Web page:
Written by Pooja Pillai
| New Delhi |
Published: July 31, 2020 1:34:28 pm
Coben says he’s excited by the possibilities of international adaptations of his works, especially those published a long time ago, because of the opportunity to see them in a wholly new light. (Source: Claudio-Marinesco)
All fiction begins with walking around and asking ‘what if?’,” says Harlan Coben. The best-selling crime fiction writer, whose latest, The Boy From the Woods (Penguin Random House), released in April this year, when I call to interview him about the new book. Later, he repeats it on a video for actor Reese Witherspoon’s Instagram book club, like a mantra that he wants to drill into the head of anyone who asks that most dreaded of all questions (for writers): where do you find your inspiration?
“I was hiking through the woods one day when I happened to spot a boy, wandering around alone,” Coben says, “and I just asked myself, ‘What if this boy emerged from the woods, told everyone that he is alone and has no idea who his parents are and that he’s been looking after himself all these years? And what if, 30 years later, we still don’t know who he really is, who his parents are and where he came from, and another child has gone missing and he is called in to find that child?’”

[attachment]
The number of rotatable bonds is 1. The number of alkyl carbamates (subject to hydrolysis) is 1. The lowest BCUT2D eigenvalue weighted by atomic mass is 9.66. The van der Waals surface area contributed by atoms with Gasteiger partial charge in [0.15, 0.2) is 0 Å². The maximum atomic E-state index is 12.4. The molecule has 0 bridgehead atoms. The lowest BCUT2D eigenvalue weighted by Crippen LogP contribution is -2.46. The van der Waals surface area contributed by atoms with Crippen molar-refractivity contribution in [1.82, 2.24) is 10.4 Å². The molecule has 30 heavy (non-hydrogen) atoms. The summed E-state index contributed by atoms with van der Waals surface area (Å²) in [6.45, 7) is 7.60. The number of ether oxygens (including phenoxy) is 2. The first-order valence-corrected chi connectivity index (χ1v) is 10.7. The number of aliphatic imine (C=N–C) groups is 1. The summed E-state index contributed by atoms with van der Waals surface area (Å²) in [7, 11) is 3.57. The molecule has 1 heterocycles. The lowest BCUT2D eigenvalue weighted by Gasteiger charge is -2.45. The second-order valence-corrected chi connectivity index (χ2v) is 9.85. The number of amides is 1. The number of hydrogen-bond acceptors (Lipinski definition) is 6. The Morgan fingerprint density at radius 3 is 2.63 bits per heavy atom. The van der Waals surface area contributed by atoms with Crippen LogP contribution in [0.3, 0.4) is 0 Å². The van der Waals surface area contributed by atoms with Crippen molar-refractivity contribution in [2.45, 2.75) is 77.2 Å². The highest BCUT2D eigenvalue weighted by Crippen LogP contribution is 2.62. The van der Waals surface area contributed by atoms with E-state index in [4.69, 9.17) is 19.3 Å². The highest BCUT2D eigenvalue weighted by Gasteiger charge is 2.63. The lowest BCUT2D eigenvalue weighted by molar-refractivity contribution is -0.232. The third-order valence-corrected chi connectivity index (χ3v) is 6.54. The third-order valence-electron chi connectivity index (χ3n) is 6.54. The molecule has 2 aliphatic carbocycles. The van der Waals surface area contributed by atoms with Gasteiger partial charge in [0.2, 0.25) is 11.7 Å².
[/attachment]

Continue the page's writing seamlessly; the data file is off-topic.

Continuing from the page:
This, in short, is the plot of the 58-year-old’s new novel. It doesn’t give much of a hint about the complications and twists that drive the narrative, but long-time readers of Coben’s books know to expect them. They are, after all, the main attraction of the books, the reason why, for over two decades, they’ve always returned for more, making the New Jersey-based writer one of the most popular crime fiction writers today. Coben, whose first book was Play Dead (1990), has over 70 million books in print worldwide, with translations in over 40 languages. A Coben release — mostly one a year since 1995’s Deal Breaker — is